They should love him.
He has one of the most conservative voting records in the Senate. He talks forcefully about fighting “the Washington establishment’s big-government vision for America,” Obamacare and excessive spending.
Yet Sen. Marco Rubio, R-Fla., has met with a yawn so far from conservatives, the people who may hold the key to his shot at the 2016 Republican presidential nomination.
Rubio will get a prime chance to do something about it Friday, when he addresses thousands of activists at the Conservative Political Action Conference, a four-day gathering just outside Washington. In attendance will be the heavyweights of today’s GOP, as well as the thought leaders, pundits and conservatives Rubio needs to reach and persuade in order for him to be a viable contender in 2016.
So far, he’s polling low, and his numbers among conservatives have been lower than those among Republicans overall.
“His name, to grass-roots activists in Iowa, never comes up,” said Steve Deace, a nationally syndicated radio host based in Iowa, a pivotal early test for the presidential nomination.
Rubio’s actions over the past two years, Deace said, opened the door for others, such as Sen. Ted Cruz of Texas, whose voting record is one tick to the right of Rubio’s.
“Cruz wins the space now that Rubio had a year and a half ago,” Deace said.
The reason, of course, is Rubio’s celebrated role in a 2013 immigration debate. Rubio pushed a bipartisan overhaul of the nation’s immigration system that made it through the Senate but stalled in the House of Representatives. Many conservatives lambasted him.
Brent Bozell, chairman of the national conservative advocacy group ForAmerica, said he was “shocked by how harsh the response was among the grass roots” toward Rubio’s immigration role.
“I asked if they could give him a mulligan because he was a brand-new face,” Bozell said. “Nobody was willing to do so. I think he hurt himself, and I think he knows it.”
Even so, Rubio’s actions on immigration are “certainly not a death sentence among conservatives,” said Richard S. Conley, an associate professor of political science at the University of Florida.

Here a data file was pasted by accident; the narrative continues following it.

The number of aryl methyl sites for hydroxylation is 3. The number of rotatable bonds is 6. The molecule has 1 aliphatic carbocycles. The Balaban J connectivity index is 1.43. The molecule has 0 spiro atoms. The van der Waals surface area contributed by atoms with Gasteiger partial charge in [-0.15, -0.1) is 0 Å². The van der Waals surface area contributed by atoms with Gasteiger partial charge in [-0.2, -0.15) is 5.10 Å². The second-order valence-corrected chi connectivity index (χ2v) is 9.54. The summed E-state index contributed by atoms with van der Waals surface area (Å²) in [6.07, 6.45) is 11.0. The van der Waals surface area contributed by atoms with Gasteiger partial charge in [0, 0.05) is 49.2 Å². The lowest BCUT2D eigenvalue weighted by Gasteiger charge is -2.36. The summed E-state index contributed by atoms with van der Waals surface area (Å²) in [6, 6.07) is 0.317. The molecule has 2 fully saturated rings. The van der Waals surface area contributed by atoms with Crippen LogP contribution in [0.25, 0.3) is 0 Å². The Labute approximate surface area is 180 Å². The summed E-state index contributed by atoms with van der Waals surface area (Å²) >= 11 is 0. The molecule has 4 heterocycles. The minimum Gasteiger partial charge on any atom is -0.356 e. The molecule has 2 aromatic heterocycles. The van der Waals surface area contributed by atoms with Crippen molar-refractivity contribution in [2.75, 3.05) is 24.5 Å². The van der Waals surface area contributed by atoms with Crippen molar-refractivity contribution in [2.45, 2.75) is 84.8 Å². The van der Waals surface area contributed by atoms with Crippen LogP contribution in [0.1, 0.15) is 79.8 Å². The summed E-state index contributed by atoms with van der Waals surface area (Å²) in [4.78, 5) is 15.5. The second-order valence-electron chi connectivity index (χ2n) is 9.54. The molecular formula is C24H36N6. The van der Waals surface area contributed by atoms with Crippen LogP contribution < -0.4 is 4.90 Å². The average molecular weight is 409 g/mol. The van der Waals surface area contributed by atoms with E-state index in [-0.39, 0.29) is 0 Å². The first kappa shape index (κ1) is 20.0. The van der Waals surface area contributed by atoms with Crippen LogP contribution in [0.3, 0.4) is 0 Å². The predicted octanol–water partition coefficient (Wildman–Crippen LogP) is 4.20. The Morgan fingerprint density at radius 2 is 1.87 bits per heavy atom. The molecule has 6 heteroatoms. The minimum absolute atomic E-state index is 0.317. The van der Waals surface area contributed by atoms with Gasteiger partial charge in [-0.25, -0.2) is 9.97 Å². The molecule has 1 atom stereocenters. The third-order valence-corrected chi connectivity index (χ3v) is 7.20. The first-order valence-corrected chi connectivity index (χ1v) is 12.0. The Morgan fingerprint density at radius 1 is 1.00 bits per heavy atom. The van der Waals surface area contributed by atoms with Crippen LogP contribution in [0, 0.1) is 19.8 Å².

“If Rubio is as astute as I think he is, I think he can turn this back around – and the memory of two years ago will be short-lived.”
Looking ahead to the high-profile appearance Friday, Rubio told McClatchy his “message isn’t going to change for the audience.”
That message, he said, is one of acknowledging the “difficult time for millions of Americans” and the rough transition from the old economy to the new. Globalization and automation have eliminated or replaced millions of jobs, he said, and those that remain don’t pay enough.
Rubio’s message should hit right at the heart of conservatives. But the potential GOP field is crowded with contenders who do the same. Some, such as Cruz, don’t need to spend time regaining the trust of conservatives – it never went away.
After bursting onto the political scene in 2010, Rubio did build a solidly conservative record in the Senate.
According to the American Conservative Union, which organized this week’s event, Rubio’s lifetime voting record rates 98.67; two senators are tied with him and two others have 100 ratings (the highest possible).
By another measure, Rubio was the 17th most-conservative senator in 2013, according to ratings by the National Journal. Among other potential presidential candidates, Cruz fell to Rubio’s right and Sen. Rand Paul of Kentucky just to his left.
Rubio has started to regain his footing publicly, receiving positive press and political buzz in recent weeks – in part because of his high-octane role battling the White House’s opening to Cuba. But that has yet to translate into significant support.
In recent national polls, his support has been in single digits among Republicans, ranking sixth or seventh. While a CNN poll showed his support among self-described conservatives to be in line with his support among all Republicans, other polls have found his support among conservatives to pale in comparison.
A December McClatchy-Marist poll showed Rubio at 5 percent among moderate Republicans and Republican-leaners and at 3 percent among conservative/very conservative ones. His standing among conservatives tied him for ninth. Rubio’s support among those who identified themselves as supporters of the tea party was 0 percent.
As for voters in Iowa, a Quinnipiac University poll of Republicans likely to attend the state’s caucus that was released this week showed Rubio at 4 percent; moderates gave him slightly more support than conservatives did.
“I don’t think he has a standing,” said Deace, the Iowa-based radio host, who has a strong following among conservatives. “I think he’s a nonentity, presidential-wise. . . . He doesn’t have a home-state constituency, and he doesn’t have an issue constituency.” And it all goes back to the immigration battle, he said.
Rubio has plenty of room to improve, however, and he has the kind of support among Washington pundits that could translate into a viable candidacy. A recent Bloomberg Politics/Des Moines Register poll of definite or probable Iowa caucusgoers found Rubio with views that were “about right” – not too conservative or too moderate – and positive favorability ratings.
And as Rubio points out, he was once a long shot in Florida to win his Senate seat.
Added Bozell: “If you look at the short list of conservative candidates out there, he’s on it. If you look at the short list of moderate candidates, he’s on it. That makes him formidable.”